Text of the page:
Syrian-American student embraces her diversity, art during time at Gray Stone

Published 11:50 am Monday, June 3, 2019

Ayah Hajjar has lived a unique and worldly life.

During her 18 years, she has learned — and relearned — languages. She has adapted to life in two countries.

“I’m an outsider in both countries” where I’ve lived, she said.

But it’s by standing out that Hajjar, a Syrian-American who graduated from Gray Stone Day School last month, has discovered herself.

Born in Boston and raised in Charlotte, Hajjar and her family moved to Damascus, Syria, when she was 6 around 2007.

She didn’t know Arabic, and though her family is from Syria, the country was unfamiliar to her.

During first grade, all of her classmates spoke Arabic, but “it was all gibberish to me,” she said.

In the process of learning to speak Arabic, Hajjar began forgetting how to speak English.

Life in Syria was not easy for Hajjar.

She struggled to make friends and fit in.

“A lot of people just viewed me as an American girl,” she said, adding she initially didn’t get along with a lot of people.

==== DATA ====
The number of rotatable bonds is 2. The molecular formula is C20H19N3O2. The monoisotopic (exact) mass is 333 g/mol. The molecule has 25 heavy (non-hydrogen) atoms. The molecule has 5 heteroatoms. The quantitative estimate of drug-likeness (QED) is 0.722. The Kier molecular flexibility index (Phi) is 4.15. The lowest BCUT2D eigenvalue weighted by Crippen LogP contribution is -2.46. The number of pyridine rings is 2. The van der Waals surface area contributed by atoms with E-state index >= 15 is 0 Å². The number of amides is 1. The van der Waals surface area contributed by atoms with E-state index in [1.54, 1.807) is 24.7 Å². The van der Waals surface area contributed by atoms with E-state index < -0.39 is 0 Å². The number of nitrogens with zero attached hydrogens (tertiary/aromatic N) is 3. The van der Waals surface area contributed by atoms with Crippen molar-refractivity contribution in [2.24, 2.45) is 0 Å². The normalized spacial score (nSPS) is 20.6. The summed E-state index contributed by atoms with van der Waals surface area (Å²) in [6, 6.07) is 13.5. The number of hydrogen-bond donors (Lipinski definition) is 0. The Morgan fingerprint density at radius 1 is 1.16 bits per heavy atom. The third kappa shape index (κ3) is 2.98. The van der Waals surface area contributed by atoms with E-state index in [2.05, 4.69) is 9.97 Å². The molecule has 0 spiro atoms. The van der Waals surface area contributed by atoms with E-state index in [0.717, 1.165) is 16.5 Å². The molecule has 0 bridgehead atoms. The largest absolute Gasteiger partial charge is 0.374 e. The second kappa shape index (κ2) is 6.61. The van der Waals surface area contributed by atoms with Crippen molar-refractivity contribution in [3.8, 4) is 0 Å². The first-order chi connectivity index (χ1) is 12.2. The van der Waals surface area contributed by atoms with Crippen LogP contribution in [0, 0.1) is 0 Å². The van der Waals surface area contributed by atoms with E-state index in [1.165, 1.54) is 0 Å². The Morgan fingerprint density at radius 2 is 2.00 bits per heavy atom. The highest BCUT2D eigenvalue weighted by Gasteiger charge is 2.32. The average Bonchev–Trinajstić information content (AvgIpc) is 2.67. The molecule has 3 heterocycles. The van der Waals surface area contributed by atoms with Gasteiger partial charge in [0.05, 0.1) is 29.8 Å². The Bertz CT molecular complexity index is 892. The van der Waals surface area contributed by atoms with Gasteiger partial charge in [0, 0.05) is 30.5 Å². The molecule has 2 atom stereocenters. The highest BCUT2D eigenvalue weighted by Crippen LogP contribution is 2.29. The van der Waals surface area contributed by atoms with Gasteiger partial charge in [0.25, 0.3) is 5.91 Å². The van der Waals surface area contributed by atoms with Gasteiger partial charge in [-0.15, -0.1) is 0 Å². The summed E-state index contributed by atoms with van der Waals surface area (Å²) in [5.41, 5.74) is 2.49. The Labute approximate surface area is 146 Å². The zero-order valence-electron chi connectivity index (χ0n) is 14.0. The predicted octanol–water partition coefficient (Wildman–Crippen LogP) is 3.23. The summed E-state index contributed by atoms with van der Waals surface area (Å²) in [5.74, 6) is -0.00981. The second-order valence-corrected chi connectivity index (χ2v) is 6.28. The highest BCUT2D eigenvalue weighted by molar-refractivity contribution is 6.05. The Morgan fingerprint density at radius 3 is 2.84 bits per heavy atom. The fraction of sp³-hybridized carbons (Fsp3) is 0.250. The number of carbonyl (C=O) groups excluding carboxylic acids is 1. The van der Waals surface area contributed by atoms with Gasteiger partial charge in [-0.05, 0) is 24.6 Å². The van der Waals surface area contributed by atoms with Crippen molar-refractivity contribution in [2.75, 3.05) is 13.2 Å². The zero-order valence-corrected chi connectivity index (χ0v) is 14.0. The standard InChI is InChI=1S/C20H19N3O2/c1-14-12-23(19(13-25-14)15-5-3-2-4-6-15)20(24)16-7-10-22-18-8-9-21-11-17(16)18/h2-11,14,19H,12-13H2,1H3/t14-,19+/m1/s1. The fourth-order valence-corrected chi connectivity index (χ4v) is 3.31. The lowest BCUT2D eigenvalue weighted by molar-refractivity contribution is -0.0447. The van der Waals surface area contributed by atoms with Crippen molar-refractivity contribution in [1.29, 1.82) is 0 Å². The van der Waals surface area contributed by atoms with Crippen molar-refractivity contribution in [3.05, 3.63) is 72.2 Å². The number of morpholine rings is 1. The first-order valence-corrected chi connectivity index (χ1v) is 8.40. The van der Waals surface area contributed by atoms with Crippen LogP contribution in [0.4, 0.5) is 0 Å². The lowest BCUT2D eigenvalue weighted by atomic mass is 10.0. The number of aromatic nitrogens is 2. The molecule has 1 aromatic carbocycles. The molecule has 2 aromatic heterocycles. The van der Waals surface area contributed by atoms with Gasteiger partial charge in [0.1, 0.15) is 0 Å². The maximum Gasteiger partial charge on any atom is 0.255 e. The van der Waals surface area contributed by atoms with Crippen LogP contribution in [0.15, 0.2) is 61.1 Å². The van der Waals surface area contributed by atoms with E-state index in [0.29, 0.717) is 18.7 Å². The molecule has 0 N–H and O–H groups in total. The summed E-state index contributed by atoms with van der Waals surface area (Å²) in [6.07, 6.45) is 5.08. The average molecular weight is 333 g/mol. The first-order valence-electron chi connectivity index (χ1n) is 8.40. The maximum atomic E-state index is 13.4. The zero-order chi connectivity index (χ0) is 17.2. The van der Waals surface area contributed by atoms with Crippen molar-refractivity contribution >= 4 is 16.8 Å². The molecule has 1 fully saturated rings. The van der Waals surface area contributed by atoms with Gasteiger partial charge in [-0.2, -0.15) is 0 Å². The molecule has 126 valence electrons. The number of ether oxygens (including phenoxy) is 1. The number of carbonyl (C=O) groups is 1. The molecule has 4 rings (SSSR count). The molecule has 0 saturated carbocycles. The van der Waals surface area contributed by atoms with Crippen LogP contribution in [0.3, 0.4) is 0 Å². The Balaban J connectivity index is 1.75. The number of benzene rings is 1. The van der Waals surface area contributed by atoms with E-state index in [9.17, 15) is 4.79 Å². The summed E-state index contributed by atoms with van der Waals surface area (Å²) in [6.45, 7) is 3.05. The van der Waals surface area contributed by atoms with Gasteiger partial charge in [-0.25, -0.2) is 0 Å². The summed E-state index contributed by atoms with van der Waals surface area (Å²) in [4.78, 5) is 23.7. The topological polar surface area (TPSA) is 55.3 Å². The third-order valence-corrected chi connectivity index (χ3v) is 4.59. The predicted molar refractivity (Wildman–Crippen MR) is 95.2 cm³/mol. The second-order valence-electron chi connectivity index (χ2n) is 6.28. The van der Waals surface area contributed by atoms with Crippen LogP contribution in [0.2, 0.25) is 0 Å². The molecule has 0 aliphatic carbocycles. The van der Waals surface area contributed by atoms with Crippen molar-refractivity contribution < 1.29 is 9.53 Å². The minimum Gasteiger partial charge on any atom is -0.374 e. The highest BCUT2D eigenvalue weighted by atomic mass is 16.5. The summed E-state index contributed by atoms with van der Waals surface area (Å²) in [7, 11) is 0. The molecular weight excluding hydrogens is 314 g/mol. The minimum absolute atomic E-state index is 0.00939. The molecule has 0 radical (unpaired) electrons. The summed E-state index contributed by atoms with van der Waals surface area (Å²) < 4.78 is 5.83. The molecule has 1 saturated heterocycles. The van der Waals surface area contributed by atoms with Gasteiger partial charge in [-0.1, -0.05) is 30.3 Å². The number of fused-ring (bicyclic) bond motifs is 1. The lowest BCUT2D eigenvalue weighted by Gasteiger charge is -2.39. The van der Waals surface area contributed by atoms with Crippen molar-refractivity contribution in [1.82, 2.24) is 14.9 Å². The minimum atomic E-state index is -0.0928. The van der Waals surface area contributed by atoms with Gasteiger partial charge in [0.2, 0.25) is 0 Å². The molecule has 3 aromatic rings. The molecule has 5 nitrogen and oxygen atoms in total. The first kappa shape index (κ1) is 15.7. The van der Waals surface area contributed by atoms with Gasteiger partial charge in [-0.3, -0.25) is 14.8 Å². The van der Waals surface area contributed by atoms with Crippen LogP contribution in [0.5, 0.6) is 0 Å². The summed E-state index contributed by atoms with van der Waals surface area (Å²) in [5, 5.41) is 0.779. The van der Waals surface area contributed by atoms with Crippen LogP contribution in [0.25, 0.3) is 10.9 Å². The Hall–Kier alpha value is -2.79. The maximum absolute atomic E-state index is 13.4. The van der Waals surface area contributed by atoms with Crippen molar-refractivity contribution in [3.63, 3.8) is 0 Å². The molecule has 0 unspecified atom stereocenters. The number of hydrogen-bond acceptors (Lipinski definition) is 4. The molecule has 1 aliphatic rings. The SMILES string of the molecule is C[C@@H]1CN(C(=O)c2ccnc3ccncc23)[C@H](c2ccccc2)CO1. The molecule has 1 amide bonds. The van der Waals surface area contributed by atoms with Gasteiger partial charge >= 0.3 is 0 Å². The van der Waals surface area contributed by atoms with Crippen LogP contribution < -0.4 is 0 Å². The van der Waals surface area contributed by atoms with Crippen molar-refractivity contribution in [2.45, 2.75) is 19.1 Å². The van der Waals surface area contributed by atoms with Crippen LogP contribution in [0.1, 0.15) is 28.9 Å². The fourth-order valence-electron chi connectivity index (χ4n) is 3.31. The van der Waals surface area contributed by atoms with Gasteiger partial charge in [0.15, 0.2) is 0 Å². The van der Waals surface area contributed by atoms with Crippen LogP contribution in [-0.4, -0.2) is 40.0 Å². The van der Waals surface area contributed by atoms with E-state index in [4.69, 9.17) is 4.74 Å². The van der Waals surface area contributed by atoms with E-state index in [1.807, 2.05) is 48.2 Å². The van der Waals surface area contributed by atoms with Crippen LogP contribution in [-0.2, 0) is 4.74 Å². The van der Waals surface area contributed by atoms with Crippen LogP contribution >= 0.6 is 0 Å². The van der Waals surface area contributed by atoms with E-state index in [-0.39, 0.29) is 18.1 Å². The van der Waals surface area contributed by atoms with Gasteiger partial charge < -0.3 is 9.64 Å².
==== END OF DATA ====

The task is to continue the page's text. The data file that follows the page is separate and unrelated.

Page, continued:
The unstable environment around Hajjar also made it difficult for her to find her footing.

During her time in Damascus, the Syrian Civil War erupted and the terrorist group ISIS rose to power. There was a constant worry in Syria about her family’s safety in Syria.

Because of the safety concerns, “I didn’t have much of an outside life,” she said. “We didn’t go out much, we had to stay at home.”

But even with these concerns, once Hajjar learned Arabic and settled into her new home, she made friends — many of whom also came from America — and adjusted to her life.

Life at Gray Stone

But as she became used to life in Syria, her family decided to return to the United States.

After she finished middle school, her family moved to Harrisburg in 2015. They did so in part because her father got a new job, but mainly because it had become too dangerous to live in Syria, where she lived for about eight years.